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Illinois Supreme Court Lets Credential Ruling Stand

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CHICAGO DAILY LAW BULLETIN

The Illinois Supreme Court on Wednesday declined to review a case that established the tort of negligent credentialing of doctors by hospitals as a cause of action in Illinois.

The petition for leave to appeal was brought by Silver Cross Hospital and Medical Centers in Joliet.  The hospital was challenging a $7.78 million verdict in favor of Jean Frigo.  The 1st District Appellate Court had affirmed the verdict in July. 

Frigo, a former critical care nurse, had to have part of her left foot amputated when she developed an infection following bunion surgery in 1998 at the hospital.  After a setoff for a settlement with the doctor who performed the surgery, the judgment against the hospital was $6.68 million.

In all, the high court denied a total of 245 petitions for leave to appeal, and accepted 17 cases.

According to the Cook County Jury Verdict Reporter, the Frigo verdict set a record high for podiatric errors in the last 18 years.

And according to the appeals court ruling written by Justice P. Scott Neville, Jr., no Illinois case had previously recognized the tort of negligent credentialing, but it had been recognized by other state and federal courts.  Frigo alleged that the hospital was negligent in allowing Dr. Paul Kirchner to operate on her because he did not meet the requirements to perform such a procedure outlined in the hospital’s bylaws.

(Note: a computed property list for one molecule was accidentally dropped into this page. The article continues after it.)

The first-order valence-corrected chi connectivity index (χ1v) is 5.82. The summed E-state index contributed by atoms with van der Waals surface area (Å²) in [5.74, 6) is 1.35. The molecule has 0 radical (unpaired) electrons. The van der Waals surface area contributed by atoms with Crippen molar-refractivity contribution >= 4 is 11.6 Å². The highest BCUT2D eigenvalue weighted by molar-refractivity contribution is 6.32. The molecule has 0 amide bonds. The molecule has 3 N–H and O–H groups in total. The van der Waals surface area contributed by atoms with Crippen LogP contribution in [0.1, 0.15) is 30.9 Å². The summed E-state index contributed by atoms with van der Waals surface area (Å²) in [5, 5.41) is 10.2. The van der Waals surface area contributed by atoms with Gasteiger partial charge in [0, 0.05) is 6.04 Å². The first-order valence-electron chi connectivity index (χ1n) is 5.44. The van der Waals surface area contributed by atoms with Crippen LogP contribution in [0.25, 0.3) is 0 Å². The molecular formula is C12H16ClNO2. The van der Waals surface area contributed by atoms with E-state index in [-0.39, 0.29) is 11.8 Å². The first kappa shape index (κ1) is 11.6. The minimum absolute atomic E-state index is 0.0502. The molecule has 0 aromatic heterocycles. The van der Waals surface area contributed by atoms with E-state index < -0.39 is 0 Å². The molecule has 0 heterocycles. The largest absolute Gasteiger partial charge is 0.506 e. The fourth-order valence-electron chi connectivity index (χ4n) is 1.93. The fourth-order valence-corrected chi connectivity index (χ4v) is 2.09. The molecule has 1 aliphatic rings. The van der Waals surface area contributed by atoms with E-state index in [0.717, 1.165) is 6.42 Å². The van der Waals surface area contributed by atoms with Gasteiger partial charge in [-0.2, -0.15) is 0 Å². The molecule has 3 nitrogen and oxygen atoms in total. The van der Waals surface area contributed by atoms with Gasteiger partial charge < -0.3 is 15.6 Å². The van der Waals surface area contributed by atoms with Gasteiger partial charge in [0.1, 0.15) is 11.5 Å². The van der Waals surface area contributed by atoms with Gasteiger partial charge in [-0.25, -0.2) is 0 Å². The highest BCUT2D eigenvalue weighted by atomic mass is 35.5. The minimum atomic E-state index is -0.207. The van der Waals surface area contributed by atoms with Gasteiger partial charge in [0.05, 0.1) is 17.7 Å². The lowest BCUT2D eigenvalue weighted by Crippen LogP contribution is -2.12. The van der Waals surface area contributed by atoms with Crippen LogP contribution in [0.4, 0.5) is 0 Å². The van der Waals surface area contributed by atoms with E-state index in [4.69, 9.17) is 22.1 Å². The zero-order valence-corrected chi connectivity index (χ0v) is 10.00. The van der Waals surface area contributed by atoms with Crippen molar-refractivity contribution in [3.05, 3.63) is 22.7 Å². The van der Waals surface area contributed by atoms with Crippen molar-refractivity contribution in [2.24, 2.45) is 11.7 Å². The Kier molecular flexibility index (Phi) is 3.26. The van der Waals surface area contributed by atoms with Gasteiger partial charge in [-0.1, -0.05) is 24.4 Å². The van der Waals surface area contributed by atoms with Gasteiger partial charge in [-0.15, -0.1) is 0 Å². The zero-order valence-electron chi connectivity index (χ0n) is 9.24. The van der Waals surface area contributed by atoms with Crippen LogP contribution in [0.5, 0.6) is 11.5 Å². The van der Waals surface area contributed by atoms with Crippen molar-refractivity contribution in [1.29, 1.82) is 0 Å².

The case also addressed the “relation back” doctrine, with the hospital arguing that the addition of the credentialing claim was barred by the statute of limitations.  A majority of the appeals court found, however, that the allegation sufficiently related to her original timely negligence complaint against the hospital. 

The Supreme Court case is Jean Frigo v. Silver Cross Memorial Hospital and Medical Centers, No. 105571.

The Frigo case was mentioned along with several others in the Illinois Supreme Court’s decision Friday in Porter v. Decatur Memorial Hospital, 10441.  There, the high court established new guidelines for determining whether a new count sufficiently relates back to a timely complaint.  The high court did not comment on the merits of prior interpretations of the doctrine, preferring instead to provide guidance to courts going forward.

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